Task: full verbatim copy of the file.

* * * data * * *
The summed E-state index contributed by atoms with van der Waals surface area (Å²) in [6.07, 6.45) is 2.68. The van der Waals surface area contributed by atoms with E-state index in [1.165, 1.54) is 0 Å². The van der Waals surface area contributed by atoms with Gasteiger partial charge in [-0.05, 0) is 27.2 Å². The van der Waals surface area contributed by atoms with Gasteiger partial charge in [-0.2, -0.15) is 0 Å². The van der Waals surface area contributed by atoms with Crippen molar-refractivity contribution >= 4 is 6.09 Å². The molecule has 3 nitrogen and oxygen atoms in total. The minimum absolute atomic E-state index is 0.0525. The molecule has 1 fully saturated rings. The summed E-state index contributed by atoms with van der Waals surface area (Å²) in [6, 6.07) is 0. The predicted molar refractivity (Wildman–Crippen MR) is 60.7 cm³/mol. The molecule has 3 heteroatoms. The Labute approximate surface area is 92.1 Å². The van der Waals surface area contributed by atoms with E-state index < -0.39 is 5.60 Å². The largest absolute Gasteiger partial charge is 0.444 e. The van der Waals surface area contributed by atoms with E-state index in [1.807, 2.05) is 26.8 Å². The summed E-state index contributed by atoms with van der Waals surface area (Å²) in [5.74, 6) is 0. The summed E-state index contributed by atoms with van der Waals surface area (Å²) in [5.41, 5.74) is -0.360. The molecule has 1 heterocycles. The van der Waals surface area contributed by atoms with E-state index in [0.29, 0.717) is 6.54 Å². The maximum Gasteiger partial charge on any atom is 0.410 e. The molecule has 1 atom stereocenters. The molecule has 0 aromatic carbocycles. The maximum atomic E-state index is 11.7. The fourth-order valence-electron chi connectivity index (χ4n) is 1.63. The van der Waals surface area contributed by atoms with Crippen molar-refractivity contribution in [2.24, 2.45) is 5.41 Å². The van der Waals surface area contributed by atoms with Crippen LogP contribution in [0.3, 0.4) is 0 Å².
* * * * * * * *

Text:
The summed E-state index contributed by atoms with van der Waals surface area (Å²) in [6.07, 6.45) is 2.68. The van der Waals surface area contributed by atoms with E-state index in [1.165, 1.54) is 0 Å². The van der Waals surface area contributed by atoms with Gasteiger partial charge in [-0.05, 0) is 27.2 Å². The van der Waals surface area contributed by atoms with Gasteiger partial charge in [-0.2, -0.15) is 0 Å². The van der Waals surface area contributed by atoms with Crippen molar-refractivity contribution >= 4 is 6.09 Å². The molecule has 3 nitrogen and oxygen atoms in total. The minimum absolute atomic E-state index is 0.0525. The molecule has 1 fully saturated rings. The summed E-state index contributed by atoms with van der Waals surface area (Å²) in [6, 6.07) is 0. The predicted molar refractivity (Wildman–Crippen MR) is 60.7 cm³/mol. The molecule has 3 heteroatoms. The Labute approximate surface area is 92.1 Å². The van der Waals surface area contributed by atoms with E-state index < -0.39 is 5.60 Å². The largest absolute Gasteiger partial charge is 0.444 e. The van der Waals surface area contributed by atoms with E-state index in [1.807, 2.05) is 26.8 Å². The summed E-state index contributed by atoms with van der Waals surface area (Å²) in [5.74, 6) is 0. The summed E-state index contributed by atoms with van der Waals surface area (Å²) in [5.41, 5.74) is -0.360. The molecule has 1 heterocycles. The van der Waals surface area contributed by atoms with E-state index in [0.29, 0.717) is 6.54 Å². The maximum Gasteiger partial charge on any atom is 0.410 e. The molecule has 1 atom stereocenters. The molecule has 0 aromatic carbocycles. The maximum atomic E-state index is 11.7. The fourth-order valence-electron chi connectivity index (χ4n) is 1.63. The van der Waals surface area contributed by atoms with Crippen molar-refractivity contribution in [2.24, 2.45) is 5.41 Å². The van der Waals surface area contributed by atoms with Crippen LogP contribution in [0.3, 0.4) is 0 Å².